How can you tell if a company is an pyramid scheme, unintentional cash gifting pyramid scheme, or otherwise downright illegal? Well, there is no single authority on the on the subject. There’s not really one single definition either. However, there are certain warning signs that can cause law enforcement agencies to investigate a company. Here are a few warning signs to look for when starting, joining, or even investing in a direct selling, MLM company:
– Promotions where the business opportunity is the product. If no legitimate product or service is being sold, but only the opportunity itself, chances are that the company is operating a pyramid scheme.
– Products are sold at inflated prices. Pyramid promoters try to mask their true intentions by selling a product. Often, the product will be vastly over-priced, and unlikely to generate much retail activity. This is a sure tip-off that the real “product” being sold is the compensation opportunity.
– Programs that require inventory “loading.” A legitimate network marketing opportunity doesn’t require you to buy unreasonable amounts of inventory to launch your business.
– Programs that require substantial initial cash investments. Many states consider $500 or more to be a “substantial” up-front investment. A multilevel (MLM) company requiring such a high investment is likely to attract the attention of law enforcement agencies.
– Programs that require the mandatory purchase of peripheral or accessory products or services. Some pyramids seek to hide their true face by charging a minimum price for a “startup” kit, but then compel the participant to buy more expensive items, such as training or demonstration materials. Legitimate network marketing companies sell their business startup kits and selling aids at their cost, or just slightly over their cost.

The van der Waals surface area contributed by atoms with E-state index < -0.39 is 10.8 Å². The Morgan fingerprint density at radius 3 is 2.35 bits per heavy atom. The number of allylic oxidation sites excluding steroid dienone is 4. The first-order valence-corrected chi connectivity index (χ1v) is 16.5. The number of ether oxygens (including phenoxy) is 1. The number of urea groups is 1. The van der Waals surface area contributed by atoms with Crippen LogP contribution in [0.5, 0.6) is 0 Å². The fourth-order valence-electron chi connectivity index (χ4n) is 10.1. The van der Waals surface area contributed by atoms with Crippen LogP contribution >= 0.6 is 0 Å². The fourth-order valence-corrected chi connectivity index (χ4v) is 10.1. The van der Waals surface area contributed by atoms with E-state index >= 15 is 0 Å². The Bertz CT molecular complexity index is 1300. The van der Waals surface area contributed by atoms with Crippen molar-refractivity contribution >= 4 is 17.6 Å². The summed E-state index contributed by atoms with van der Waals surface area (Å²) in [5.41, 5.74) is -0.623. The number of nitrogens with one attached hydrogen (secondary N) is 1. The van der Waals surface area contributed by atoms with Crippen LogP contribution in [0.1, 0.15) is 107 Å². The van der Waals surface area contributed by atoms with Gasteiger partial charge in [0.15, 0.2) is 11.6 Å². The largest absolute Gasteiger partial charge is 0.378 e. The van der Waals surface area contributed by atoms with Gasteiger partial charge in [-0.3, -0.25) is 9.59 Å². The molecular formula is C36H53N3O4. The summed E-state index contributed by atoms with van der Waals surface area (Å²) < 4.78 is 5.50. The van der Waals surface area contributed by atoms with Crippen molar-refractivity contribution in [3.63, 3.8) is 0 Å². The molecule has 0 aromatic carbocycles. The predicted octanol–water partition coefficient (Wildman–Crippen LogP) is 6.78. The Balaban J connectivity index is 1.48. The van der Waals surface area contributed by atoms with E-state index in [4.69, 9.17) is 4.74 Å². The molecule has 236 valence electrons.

– Companies that don’t offer a”buy-back” policy. Any company that does not agree in writing to repurchase a reasonable percentage of unsold inventory or unused sales materials from its distributors for a stated time after purchase should be avoided. This is often a sign of a pyramid scheme.
– Programs that pay fees for recruiting. A legitimate network marketing company bases compensation on product sales, not recruiting. If money is paid for signing up new distributors rather than for product sales, the business is likely to be a pyramid.
– Recruiters who misrepresent earnings. If the opportunity is sold as a “get-rich-quick” scheme, beware! The only people who do well in such companies are those who can sucker others into buying into a criminal confidence game.
– You give money, then have your friends give money, and so on. This is a sign of a ponzi scheme. When you give money to a company, it should be for a tangible product or service.
If you want to learn more about the warning signs of pyramid schemes in the direct selling industry, browse the vast collection of articles and videos at mlmlegal.com, such as this video: Jeff Babener explains the difference between a legal MLM company and a pyramid scheme: